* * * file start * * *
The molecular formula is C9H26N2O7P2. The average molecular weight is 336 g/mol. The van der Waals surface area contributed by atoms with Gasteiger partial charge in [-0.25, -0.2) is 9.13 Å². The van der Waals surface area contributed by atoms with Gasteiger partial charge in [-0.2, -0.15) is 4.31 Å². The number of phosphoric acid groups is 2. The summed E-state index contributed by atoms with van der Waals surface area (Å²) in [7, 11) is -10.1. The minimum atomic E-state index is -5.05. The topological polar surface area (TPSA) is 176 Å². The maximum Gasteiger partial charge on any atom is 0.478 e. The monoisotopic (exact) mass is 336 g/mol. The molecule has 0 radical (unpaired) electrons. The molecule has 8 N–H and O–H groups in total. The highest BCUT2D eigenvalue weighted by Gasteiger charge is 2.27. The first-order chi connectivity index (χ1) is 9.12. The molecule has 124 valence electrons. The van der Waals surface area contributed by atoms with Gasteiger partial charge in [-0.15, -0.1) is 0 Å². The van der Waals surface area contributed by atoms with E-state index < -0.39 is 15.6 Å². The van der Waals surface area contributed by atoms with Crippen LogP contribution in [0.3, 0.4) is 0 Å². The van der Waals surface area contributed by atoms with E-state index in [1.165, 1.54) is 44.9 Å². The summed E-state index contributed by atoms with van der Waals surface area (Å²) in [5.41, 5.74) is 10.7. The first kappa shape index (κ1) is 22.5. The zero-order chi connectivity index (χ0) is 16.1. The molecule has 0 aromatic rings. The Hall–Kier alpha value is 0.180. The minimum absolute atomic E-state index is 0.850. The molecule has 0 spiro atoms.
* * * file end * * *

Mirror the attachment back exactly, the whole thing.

The molecular formula is C9H26N2O7P2. The average molecular weight is 336 g/mol. The van der Waals surface area contributed by atoms with Gasteiger partial charge in [-0.25, -0.2) is 9.13 Å². The van der Waals surface area contributed by atoms with Gasteiger partial charge in [-0.2, -0.15) is 4.31 Å². The number of phosphoric acid groups is 2. The summed E-state index contributed by atoms with van der Waals surface area (Å²) in [7, 11) is -10.1. The minimum atomic E-state index is -5.05. The topological polar surface area (TPSA) is 176 Å². The maximum Gasteiger partial charge on any atom is 0.478 e. The monoisotopic (exact) mass is 336 g/mol. The molecule has 0 radical (unpaired) electrons. The molecule has 8 N–H and O–H groups in total. The highest BCUT2D eigenvalue weighted by Gasteiger charge is 2.27. The first-order chi connectivity index (χ1) is 9.12. The molecule has 124 valence electrons. The van der Waals surface area contributed by atoms with Gasteiger partial charge in [-0.15, -0.1) is 0 Å². The van der Waals surface area contributed by atoms with E-state index < -0.39 is 15.6 Å². The van der Waals surface area contributed by atoms with Crippen LogP contribution in [0.3, 0.4) is 0 Å². The van der Waals surface area contributed by atoms with E-state index in [1.165, 1.54) is 44.9 Å². The summed E-state index contributed by atoms with van der Waals surface area (Å²) in [5.41, 5.74) is 10.7. The first kappa shape index (κ1) is 22.5. The zero-order chi connectivity index (χ0) is 16.1. The molecule has 0 aromatic rings. The Hall–Kier alpha value is 0.180. The minimum absolute atomic E-state index is 0.850. The molecule has 0 spiro atoms.